The size of the concatenated original OCTA images was 640 × 320 pixels. The images of the four en face zones (superficial plexus, deep plexus, outer retina, and choriocapillaris) were extracted. The images of the superficial plexus, deep plexus, outer retina, and choriocapillaris were placed on the upper left, upper right, lower left, and lower right (Figure 2(a)), with the original input images resized to 256 × 192 pixels as the analysis time was reduced.

The Optos OCTA image (Figure 2(b)) was created by combining Optos and the OCTA images vertically and resizing them to 256 × 192 pixels. Representative images of NDR, mild NPDR, and PDR are presented in Figure 3.

2.3. Deep Learning

In this study, a visual geometry group, −16 DCNN (VGG16) (Figure 4) [28], was used as the analytical model; the technical details of VGG16 will be described in the original paper, and the setup values for the present study will be described later. Before that, a brief outline for better understanding is given to the ophthalmologist.

2.4. Outline of VGG16

VGG16 automatically learns the local features of images and generates a classification model [29, 30]. It scans the entire image as often as 13 times in a small area (local receptive field) to see how many partial features (e.g., a long nose for an elephant and a long neck for a giraffe) the target image has. This scan is performed by moving the area pixel by pixel to examine the entire image comprehensively. It is called convolution because the resulting values are convolved into a single pixel value [2931]. For example, if a whole image with 81 pixels (9 × 9 pixels) is scanned by shifting one pixel at a time in a local receptive field of 3 × 3 pixels, the scan is performed seven times in the horizontal direction and seven times in the vertical direction; thus, the scan result is compressed into 49 pixels (7 × 7). This means that the amount of information is collapsed to 60% (49/81). Furthermore, this feature is called a filter or channel. ReLU [32] was used as a function to highlight the feature extraction for each layer. An automatic adjustment called backpropagation is performed to strengthen or weaken the features to increase accuracy during the learning process of correct and incorrect answers. In VGG16, this feature pattern is increased from 64 types (called channels) to 128, 256, and 512 types as each block of the convolution process progresses. In addition, VGG16 also performs a process called max pooling five times, which reduces the number of pixels in each block of the convolution process by half for emphasizing features across the entire image (e.g., red tones for a fire scene and bright tones for a daytime photograph) [33]. The final combined layer (fully connected layer) accepts all the information from the previous layer without thinning it out and is responsible for linking it to probability values by passing through the Softmax function for binary classification, which is the purpose of this study.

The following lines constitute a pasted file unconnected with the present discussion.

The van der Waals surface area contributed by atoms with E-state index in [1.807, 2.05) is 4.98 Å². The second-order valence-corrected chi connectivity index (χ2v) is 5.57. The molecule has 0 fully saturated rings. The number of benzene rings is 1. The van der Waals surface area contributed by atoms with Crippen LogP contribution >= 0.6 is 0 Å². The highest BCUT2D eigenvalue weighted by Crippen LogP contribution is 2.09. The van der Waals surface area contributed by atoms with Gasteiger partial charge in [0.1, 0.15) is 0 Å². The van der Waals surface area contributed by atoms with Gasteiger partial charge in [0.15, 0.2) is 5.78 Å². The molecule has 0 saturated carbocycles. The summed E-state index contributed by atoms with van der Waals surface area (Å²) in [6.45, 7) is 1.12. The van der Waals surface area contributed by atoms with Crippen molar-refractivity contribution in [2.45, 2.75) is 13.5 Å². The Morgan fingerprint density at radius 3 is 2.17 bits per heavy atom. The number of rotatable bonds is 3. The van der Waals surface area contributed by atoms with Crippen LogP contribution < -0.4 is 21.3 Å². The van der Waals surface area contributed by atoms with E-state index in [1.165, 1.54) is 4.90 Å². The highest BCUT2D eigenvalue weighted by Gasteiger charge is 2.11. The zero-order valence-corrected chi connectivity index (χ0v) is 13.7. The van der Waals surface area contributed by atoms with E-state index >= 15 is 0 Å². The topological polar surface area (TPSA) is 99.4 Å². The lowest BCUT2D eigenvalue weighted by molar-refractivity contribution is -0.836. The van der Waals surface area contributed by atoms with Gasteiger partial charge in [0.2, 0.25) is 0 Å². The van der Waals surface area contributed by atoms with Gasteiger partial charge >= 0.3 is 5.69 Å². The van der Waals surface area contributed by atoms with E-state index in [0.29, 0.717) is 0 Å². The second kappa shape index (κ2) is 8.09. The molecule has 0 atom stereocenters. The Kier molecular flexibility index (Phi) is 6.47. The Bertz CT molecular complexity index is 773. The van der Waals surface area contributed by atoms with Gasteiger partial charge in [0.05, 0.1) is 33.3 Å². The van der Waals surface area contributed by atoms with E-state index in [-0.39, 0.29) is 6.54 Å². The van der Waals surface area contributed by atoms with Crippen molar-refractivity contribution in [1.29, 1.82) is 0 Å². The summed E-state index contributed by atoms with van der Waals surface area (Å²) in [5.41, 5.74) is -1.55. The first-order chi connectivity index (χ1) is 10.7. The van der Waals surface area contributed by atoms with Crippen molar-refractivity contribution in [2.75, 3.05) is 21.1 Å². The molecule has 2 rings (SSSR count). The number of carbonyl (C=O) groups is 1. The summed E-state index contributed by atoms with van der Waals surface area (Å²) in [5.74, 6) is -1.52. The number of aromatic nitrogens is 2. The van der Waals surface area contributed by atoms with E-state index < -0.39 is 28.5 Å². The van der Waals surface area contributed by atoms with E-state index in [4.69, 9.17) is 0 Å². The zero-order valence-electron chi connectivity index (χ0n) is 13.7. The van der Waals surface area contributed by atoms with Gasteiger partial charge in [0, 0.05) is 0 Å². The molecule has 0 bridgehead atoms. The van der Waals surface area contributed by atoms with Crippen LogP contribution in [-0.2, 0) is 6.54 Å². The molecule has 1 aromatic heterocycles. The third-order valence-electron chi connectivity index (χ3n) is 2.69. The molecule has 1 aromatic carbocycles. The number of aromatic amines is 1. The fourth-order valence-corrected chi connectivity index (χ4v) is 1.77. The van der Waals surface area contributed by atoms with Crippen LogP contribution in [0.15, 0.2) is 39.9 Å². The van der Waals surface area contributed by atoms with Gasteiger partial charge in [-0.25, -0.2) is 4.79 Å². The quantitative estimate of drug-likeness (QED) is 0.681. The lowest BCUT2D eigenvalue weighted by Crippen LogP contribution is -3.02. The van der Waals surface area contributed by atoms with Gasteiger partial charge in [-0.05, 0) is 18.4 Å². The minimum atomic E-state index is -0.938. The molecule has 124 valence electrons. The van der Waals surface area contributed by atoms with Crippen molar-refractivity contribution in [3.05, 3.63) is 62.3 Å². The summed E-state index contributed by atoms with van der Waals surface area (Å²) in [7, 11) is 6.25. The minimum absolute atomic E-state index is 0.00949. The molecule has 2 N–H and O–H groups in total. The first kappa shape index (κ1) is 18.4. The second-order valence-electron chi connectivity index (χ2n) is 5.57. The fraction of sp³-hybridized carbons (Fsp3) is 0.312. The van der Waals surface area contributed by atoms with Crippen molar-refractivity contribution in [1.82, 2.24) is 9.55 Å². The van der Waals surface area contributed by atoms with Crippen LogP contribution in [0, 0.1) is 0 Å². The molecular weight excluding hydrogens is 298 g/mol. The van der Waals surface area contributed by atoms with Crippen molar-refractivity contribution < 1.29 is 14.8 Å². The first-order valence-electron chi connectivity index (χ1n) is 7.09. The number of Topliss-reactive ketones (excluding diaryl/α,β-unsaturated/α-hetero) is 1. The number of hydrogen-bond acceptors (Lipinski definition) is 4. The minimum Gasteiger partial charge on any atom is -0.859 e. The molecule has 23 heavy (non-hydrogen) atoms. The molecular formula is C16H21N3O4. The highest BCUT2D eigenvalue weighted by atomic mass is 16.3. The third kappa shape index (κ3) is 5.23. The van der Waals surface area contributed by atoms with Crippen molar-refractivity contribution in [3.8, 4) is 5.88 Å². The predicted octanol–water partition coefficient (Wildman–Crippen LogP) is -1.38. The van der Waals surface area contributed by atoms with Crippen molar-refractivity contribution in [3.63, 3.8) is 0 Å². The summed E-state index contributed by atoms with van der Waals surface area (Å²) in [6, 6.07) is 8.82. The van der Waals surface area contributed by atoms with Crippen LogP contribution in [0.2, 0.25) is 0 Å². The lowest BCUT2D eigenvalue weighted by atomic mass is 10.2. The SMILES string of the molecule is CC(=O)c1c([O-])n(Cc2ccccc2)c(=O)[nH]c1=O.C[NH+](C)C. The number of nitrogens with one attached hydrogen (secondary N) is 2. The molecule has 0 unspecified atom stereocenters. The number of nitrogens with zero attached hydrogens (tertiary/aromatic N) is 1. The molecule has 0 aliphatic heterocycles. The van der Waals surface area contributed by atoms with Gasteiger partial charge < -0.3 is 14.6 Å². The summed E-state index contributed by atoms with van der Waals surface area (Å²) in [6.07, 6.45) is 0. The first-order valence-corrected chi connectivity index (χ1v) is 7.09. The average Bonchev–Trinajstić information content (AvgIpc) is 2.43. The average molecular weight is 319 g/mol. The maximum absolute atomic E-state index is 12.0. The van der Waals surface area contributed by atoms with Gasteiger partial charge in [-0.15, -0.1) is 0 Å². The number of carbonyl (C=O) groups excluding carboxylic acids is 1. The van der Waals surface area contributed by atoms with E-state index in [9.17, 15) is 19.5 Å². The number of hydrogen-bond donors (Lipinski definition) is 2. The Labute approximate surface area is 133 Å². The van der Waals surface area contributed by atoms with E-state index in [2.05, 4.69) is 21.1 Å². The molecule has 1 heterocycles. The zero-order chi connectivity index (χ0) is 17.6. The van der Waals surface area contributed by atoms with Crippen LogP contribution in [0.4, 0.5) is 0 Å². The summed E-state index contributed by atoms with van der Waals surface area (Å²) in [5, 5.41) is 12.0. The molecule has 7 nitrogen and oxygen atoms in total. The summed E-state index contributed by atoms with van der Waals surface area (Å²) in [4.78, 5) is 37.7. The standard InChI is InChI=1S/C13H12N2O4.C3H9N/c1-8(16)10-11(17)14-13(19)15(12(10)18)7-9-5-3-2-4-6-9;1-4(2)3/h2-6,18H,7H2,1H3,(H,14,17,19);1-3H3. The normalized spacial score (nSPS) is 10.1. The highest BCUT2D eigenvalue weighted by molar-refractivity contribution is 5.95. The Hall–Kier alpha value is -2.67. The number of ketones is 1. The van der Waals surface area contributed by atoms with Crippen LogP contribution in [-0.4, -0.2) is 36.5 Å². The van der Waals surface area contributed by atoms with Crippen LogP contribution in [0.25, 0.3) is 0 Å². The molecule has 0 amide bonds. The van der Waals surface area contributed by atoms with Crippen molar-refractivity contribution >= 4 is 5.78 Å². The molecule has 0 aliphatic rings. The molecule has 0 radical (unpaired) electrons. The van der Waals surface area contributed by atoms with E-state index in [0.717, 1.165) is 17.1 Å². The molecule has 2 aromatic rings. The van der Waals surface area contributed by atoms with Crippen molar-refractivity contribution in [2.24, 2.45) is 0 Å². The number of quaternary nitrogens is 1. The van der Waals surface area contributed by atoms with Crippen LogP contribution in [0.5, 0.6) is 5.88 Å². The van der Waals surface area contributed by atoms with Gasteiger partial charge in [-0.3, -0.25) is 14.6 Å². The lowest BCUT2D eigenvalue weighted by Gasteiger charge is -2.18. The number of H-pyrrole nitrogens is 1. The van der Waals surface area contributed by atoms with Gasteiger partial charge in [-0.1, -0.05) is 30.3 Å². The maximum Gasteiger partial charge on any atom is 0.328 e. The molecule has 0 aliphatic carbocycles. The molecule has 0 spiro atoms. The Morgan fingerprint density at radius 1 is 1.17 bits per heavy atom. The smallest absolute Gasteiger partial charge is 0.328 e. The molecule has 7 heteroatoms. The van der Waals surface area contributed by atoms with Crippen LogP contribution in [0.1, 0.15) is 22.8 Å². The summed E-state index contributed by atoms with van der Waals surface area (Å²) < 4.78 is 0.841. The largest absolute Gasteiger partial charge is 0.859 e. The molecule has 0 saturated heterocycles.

2.5. VGG16 Settings Used in this Study

The aspect ratio of the original Optos images was 3900 × 3072 pixels, whereas that of the OCTA images was 640 × 320 pixels. For analysis, we changed the aspect ratio of all the input images and resized them to 256 × 192 pixels. Given that the RGB image input ranged from 0 to 255, we normalized it to a range of 0−1 by dividing it by 255. To increase the learning speed and improve performance even with a small amount of data, the initial weight values of the first four convolution blocks were used as parameters learned by ImageNet using the transfer learning method [34]. The Momentum Stochastic gradient descent algorithm was used to update the parameters of the model (learning ratio = 0.0005, inertial term = 0.9) [35, 36]. The construction and verification of the neural network were performed using a Python Keras (https://keras.io/ja/) with the backend as the tensorflow.

2.6. Outcome

This study evaluated the performance of six verifications, namely, tests 1 and 2 for Optos, OCTA, and Optos OCTA images. Receiver-operating characteristic (ROC) curves were created on the basis of the abilities of the DL models to discriminate between NDR and DR images (test 1), and between NDR and PDR images (test 2). These curves were evaluated using the area under the curve (AUC), sensitivity, and specificity. Sensitivity and specificity were considered positive (DR in test 1 and PDR in test 2) when the probability of the neural network output was greater than 0.5. The ROC curve was derived using Python scikit-learn (http://scikit-learn.org/stable/tutorial/index.html).